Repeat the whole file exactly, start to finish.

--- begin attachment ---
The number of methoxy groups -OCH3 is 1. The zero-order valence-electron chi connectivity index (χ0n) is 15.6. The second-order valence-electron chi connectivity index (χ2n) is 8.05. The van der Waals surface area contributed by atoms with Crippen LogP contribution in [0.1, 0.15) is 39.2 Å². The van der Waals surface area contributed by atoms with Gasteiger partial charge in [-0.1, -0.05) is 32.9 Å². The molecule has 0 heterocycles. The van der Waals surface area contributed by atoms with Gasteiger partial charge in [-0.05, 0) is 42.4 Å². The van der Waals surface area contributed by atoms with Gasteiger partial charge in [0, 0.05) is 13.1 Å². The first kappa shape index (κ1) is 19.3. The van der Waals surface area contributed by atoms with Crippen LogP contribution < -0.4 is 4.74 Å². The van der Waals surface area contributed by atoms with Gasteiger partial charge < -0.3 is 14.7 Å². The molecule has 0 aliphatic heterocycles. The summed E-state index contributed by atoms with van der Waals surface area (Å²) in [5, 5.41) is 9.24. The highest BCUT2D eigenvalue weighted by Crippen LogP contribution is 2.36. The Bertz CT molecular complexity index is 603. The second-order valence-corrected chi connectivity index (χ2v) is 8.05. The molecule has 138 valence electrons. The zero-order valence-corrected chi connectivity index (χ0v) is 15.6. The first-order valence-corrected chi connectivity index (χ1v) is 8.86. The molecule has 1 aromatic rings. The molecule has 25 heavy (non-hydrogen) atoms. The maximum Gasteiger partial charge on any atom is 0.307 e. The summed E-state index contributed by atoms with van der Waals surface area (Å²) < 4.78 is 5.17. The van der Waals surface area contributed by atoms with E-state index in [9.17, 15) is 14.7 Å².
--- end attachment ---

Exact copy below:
The number of methoxy groups -OCH3 is 1. The zero-order valence-electron chi connectivity index (χ0n) is 15.6. The second-order valence-electron chi connectivity index (χ2n) is 8.05. The van der Waals surface area contributed by atoms with Crippen LogP contribution in [0.1, 0.15) is 39.2 Å². The van der Waals surface area contributed by atoms with Gasteiger partial charge in [-0.1, -0.05) is 32.9 Å². The molecule has 0 heterocycles. The van der Waals surface area contributed by atoms with Gasteiger partial charge in [-0.05, 0) is 42.4 Å². The van der Waals surface area contributed by atoms with Gasteiger partial charge in [0, 0.05) is 13.1 Å². The first kappa shape index (κ1) is 19.3. The van der Waals surface area contributed by atoms with Crippen LogP contribution < -0.4 is 4.74 Å². The van der Waals surface area contributed by atoms with Gasteiger partial charge < -0.3 is 14.7 Å². The molecule has 0 aliphatic heterocycles. The summed E-state index contributed by atoms with van der Waals surface area (Å²) in [5, 5.41) is 9.24. The highest BCUT2D eigenvalue weighted by Crippen LogP contribution is 2.36. The Bertz CT molecular complexity index is 603. The second-order valence-corrected chi connectivity index (χ2v) is 8.05. The molecule has 138 valence electrons. The zero-order valence-corrected chi connectivity index (χ0v) is 15.6. The first-order valence-corrected chi connectivity index (χ1v) is 8.86. The molecule has 1 aromatic rings. The molecule has 25 heavy (non-hydrogen) atoms. The maximum Gasteiger partial charge on any atom is 0.307 e. The summed E-state index contributed by atoms with van der Waals surface area (Å²) < 4.78 is 5.17. The van der Waals surface area contributed by atoms with E-state index in [9.17, 15) is 14.7 Å².